There is an old, small, weathered headstone in the 1800s cemetery that reads simply, “Wife.” No name, no dates, no other inscription, it reads simply, “Wife.” As a young girl, I used to walk among the tall prairie grass and lay wild flowers there.
“Wife” probably had a name, although I used to wonder if her husband knew it. Wife was also somebody’s daughter, and perhaps somebody’s mother, grandmother, sister, sister-in-law, aunt, niece, or friend. She was probably Christian, or she would not have been buried in the cemetery alongside the old, Swedish church that used to stand there.
Yet when her body was laid to rest, her name to those who knew her was either not known at all or relegated to “Wife.” She could have been anyone.
It has been decades since I last visited Wife’s grave and laid wild flowers there. Wife’s headstone is barely legible anymore, although the old cemetery can still be found off the main road near the junction of County Road C.
The country church that used to shadow Wife’s simple headstone is long gone. To the best of my knowledge, children no longer play among the old headstones, singing Bible songs and placing wild flowers on forgotten graves as I once did. Yet Wife’s grave is not neglected; God has adorned it with red cardinal flowers, yellow coneflowers, dandelions, and nodding onions that grow wild there. Red-wing blackbirds serenade this isolated place, and endless blue skies and colorful wild flowers testify to the fact that Wife is known to, loved and valued by her Heavenly Father – as we all are.
Jesus teaches that God knows and loves all of His children – everyone of us, whether named or unnamed, whether Christian or non-Christian, and whether remembered or seemingly forgotten by our physical world. Jesus teaches that our Heavenly Father is a loving Creator; a Creator who cares for all His creation — and clothes the grass of the field with the glory of wildflowers. (Luke 12:27)
As a young girl, I remember feeling love for Wife. Her anonymous grave pulled at my heart. As a young girl I had not yet learned to hate or doubt. I had a childlike love for everyone and unshakable faith that Jesus loved us all. It seemed easier to love God and others when I was a child because I had not yet been hurt and my faith had not yet been tested.
Returning to this place after all these years reminded me that although my trials have grown increasingly difficult and I’ve seen the world through adult eyes, I can still find comfort and strength in the unquestioning faith of my childhood relationship with Jesus. The natural beauty of Wife’s resting place reassured me that I am known and precious to God, even when my relationship to the physical world seems anonymous and relatively insignificant. Even when my existence may seem without purpose.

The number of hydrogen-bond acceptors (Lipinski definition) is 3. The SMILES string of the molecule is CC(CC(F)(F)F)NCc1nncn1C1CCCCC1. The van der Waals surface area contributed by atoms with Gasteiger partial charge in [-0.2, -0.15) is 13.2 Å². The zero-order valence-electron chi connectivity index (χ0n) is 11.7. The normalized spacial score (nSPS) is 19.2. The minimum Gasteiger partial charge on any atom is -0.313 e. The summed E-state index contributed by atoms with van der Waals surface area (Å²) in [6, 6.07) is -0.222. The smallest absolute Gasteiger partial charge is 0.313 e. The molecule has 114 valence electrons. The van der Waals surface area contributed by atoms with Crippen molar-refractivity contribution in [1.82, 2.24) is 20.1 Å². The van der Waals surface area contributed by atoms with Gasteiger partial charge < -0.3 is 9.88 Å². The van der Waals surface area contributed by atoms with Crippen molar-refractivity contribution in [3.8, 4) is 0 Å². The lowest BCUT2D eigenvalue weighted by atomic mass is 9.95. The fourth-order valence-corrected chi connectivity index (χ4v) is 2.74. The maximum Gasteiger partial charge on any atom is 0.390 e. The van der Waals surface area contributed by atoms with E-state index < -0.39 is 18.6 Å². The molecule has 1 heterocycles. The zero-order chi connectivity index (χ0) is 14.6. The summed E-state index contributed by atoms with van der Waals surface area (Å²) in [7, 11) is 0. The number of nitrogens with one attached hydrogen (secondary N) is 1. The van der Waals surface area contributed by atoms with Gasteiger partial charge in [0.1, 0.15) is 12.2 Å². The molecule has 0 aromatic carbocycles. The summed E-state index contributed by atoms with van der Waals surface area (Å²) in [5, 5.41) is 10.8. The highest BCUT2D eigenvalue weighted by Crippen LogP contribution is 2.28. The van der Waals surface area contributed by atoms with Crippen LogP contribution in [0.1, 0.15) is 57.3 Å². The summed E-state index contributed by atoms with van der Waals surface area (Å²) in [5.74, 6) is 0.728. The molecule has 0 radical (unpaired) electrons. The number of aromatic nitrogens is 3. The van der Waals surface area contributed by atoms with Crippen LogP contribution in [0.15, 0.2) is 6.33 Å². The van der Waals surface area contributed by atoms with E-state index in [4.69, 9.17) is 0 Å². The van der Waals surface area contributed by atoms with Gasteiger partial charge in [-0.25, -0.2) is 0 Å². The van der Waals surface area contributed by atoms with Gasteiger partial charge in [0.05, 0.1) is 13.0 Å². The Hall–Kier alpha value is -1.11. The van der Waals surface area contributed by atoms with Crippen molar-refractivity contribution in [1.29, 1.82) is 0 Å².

In this place of wild prairie grasses and solitude, I received a great gift: The gift of a childhood memory with Jesus. I re-experienced the peace I felt then by believing in Jesus without complete understanding; obeying Jesus without challenging God’s will or methods; and, trusting that I am loved and cherished by God. To not fear worldly anonymity or death, but to live with Jesus beyond them.
In this place of wild prairie grasses and solitude, my childhood beliefs have been rejuvenated. I have made a decision to “unlearn” the skepticism, hate, fear, negativity, and lessons of the physical world that seek to derail my faith and undermine my relationship with Jesus. To set aside the cynicism of my worldly education and experience in favor of Christ’s knowledge and a parent-child relationship with God. A relationship that I’ve always carried within me, and that has always competed with the physical world to be heard.
In this place of midsummer prairie grasses and solitude, I am grateful. I celebrate that we are all known to God, we are all loved, and we are all cherished by Him. No one need fear spiritual anonymity or death if we choose to trust in Jesus and invite Him into our lives — into our hearts.
I celebrate that we need not be afraid of a world that ignores us or can inflict on us only physical harm or physical death. Jesus teaches, “Don’t be afraid of those who can kill only your bodies – but can’t touch your souls! Fear only God who can destroy both soul and body in hell. Not one sparrow (what do they cost? Two for a penny?) can fall to the ground without your Father knowing it. And the very hairs of your head are all numbered. So don’t worry! You are more valuable to him than many sparrows.” Matthew 10:28-31
In this holy place, I no longer walk among the old headstones, placing wild flowers on abandoned graves as I once did. Our heavenly Father is doing that now, far better than I ever could. And neither do I worry, as I once did, that Wife will ever be forgotten. For she was, is, and always will be known to her Heavenly Father — and to me.
God’s will be done.
Photo by Edwin Butte